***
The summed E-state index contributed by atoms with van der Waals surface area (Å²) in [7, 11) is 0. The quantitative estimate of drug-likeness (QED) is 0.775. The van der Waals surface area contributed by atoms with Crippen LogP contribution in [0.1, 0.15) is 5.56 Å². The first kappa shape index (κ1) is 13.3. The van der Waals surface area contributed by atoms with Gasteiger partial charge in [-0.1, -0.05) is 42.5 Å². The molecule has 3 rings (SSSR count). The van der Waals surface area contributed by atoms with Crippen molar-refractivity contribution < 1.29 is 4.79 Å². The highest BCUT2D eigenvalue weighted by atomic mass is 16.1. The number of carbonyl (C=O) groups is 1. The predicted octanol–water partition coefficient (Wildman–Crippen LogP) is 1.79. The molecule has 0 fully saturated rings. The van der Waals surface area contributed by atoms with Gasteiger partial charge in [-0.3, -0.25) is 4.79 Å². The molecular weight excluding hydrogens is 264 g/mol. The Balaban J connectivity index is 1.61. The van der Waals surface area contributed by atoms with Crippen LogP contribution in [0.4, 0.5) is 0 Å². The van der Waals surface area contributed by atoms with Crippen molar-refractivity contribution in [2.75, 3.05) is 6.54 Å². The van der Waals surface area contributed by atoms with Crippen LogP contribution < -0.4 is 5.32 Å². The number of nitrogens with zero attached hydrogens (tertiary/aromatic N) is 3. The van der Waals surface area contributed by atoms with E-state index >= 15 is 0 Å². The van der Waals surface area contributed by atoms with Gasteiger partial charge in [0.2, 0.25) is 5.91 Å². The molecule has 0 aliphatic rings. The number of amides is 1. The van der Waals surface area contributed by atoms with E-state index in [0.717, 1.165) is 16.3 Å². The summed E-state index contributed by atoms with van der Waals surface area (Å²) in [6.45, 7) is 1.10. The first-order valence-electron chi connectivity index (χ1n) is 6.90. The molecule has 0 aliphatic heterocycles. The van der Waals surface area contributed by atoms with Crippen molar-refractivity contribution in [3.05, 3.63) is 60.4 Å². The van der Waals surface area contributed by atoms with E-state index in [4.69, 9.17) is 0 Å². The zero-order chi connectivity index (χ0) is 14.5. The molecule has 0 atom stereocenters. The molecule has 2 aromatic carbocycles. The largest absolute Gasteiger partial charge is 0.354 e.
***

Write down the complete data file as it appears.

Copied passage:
The summed E-state index contributed by atoms with van der Waals surface area (Å²) in [7, 11) is 0. The quantitative estimate of drug-likeness (QED) is 0.775. The van der Waals surface area contributed by atoms with Crippen LogP contribution in [0.1, 0.15) is 5.56 Å². The first kappa shape index (κ1) is 13.3. The van der Waals surface area contributed by atoms with Gasteiger partial charge in [-0.1, -0.05) is 42.5 Å². The molecule has 3 rings (SSSR count). The van der Waals surface area contributed by atoms with Crippen molar-refractivity contribution < 1.29 is 4.79 Å². The highest BCUT2D eigenvalue weighted by atomic mass is 16.1. The number of carbonyl (C=O) groups is 1. The predicted octanol–water partition coefficient (Wildman–Crippen LogP) is 1.79. The molecule has 0 fully saturated rings. The van der Waals surface area contributed by atoms with Gasteiger partial charge in [-0.3, -0.25) is 4.79 Å². The molecular weight excluding hydrogens is 264 g/mol. The Balaban J connectivity index is 1.61. The van der Waals surface area contributed by atoms with Crippen LogP contribution in [0.4, 0.5) is 0 Å². The van der Waals surface area contributed by atoms with Crippen molar-refractivity contribution in [2.75, 3.05) is 6.54 Å². The van der Waals surface area contributed by atoms with Crippen LogP contribution < -0.4 is 5.32 Å². The number of nitrogens with zero attached hydrogens (tertiary/aromatic N) is 3. The van der Waals surface area contributed by atoms with E-state index >= 15 is 0 Å². The van der Waals surface area contributed by atoms with Gasteiger partial charge in [0.2, 0.25) is 5.91 Å². The molecule has 0 aliphatic rings. The number of amides is 1. The van der Waals surface area contributed by atoms with E-state index in [0.717, 1.165) is 16.3 Å². The summed E-state index contributed by atoms with van der Waals surface area (Å²) in [6.45, 7) is 1.10. The first-order valence-electron chi connectivity index (χ1n) is 6.90. The molecule has 0 aliphatic heterocycles. The van der Waals surface area contributed by atoms with Crippen molar-refractivity contribution in [3.05, 3.63) is 60.4 Å². The van der Waals surface area contributed by atoms with E-state index in [4.69, 9.17) is 0 Å². The zero-order chi connectivity index (χ0) is 14.5. The molecule has 0 atom stereocenters. The molecule has 2 aromatic carbocycles. The largest absolute Gasteiger partial charge is 0.354 e.